Four seconds after main stage separation, the engine of the launcher’s cryogenic upper stage was ignited to continue the journey. The upper stage engine was shut down at 24 min: 56 sec into the flight, at which point the launch vehicle was travelling at 9377 metres per second (just over 34 800 km/h) at an altitude of 626.1 kilometres and the conditions for geostationary transfer orbit injection had been achieved.
At 27 min: 12 sec after main engine ignition, Skynet 5B separated from the launcher, followed by Star One C1 at 33 min: 47 sec.

What about that payload?

The British Ministry of Defence (MOD) uses the Skynet satellites for communications, with this newest generation provided many times more capacity than the previous series. Interestingly, the MOD doesn’t really own the satellite. They contract with Paradigm Secure Communications to design, build and operate the entire Skynet system. They make sure it’s suitable for military use (hardened, jam-proof, etc.)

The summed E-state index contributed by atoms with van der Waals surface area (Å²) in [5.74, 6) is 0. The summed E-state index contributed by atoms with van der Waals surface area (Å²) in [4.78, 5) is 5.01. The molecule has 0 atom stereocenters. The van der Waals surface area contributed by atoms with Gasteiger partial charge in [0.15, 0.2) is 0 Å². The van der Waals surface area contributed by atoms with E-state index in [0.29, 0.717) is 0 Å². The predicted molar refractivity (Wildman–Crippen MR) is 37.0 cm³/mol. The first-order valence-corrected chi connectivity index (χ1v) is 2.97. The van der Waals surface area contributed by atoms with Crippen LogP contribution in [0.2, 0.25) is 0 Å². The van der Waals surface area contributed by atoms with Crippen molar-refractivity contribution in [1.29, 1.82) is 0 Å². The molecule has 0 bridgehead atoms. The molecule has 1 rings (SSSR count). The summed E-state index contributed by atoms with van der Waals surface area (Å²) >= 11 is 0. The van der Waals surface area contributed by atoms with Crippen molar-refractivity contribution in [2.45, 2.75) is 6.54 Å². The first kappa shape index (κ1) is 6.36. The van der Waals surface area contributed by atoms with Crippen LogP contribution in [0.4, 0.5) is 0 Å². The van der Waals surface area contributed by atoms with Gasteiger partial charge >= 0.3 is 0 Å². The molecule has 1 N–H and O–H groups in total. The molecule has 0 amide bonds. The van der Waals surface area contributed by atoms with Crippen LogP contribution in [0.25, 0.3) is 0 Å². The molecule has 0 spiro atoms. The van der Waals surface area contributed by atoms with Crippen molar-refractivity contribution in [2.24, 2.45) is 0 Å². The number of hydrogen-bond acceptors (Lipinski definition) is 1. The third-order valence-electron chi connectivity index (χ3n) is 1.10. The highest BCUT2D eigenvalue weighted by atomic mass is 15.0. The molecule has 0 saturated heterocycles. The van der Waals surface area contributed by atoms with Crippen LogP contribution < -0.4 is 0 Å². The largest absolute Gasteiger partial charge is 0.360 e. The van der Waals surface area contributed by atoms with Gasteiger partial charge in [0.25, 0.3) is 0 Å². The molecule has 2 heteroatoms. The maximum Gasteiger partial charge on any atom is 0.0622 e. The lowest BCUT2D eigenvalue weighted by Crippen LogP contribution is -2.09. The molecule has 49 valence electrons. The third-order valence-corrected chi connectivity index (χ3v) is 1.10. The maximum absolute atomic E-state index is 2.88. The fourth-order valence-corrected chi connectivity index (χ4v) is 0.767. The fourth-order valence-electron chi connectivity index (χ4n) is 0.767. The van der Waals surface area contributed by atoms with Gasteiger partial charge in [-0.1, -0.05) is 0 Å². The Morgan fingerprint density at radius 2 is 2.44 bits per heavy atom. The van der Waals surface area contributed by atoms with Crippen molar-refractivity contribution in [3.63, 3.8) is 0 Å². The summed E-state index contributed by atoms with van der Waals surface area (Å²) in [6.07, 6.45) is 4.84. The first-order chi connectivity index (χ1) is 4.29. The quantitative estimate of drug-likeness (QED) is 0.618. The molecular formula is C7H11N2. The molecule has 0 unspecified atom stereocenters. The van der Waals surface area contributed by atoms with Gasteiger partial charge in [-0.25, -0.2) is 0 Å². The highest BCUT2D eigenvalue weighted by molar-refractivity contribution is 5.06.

Star One C1’s X-band payload will be used by the Brazilian military, but most of the payload will be used for television broadcasting and Internet applicaitons. Representing the third generation of Embratel satllites, Star One C1 was built by Thales Alenia Space and is based on the Spacebus 3000B3 configuration. It will replace Brasilsat B2 at 65° West. The C-band beam will be pretty hot over Brazil, and will be available to commercial teleports in southern Florida, as will the Mercosur Ku-band beam. The Brazilian Ku-band beam will be concentrated over Brazil’s urban centers along the southeast coastal area.

We blogged about Intel helping establish the most remote WiMAX city in the world before, so we’re glad to see Embratel placing an emphasis on bridging the digital divide. The Embratel Institute is their dedicated organization, setting up communications points, digital libraries and distance learning programs throughout Brazil.

Hey, that reminds me. Have you done your part to help? The One Laptop Per Child project deserves your support.


Qualcomm Wins U.S. Contract to Track Mexican Trucks

Wednesday, November 14th, 2007


"Qualcomm has won a federal contract to provide a satellite-based tracking system for U.S. and Mexican trucks participating in a contentious experiment that opens the border to long-haul commercial traffic," SignOn San Diego reports: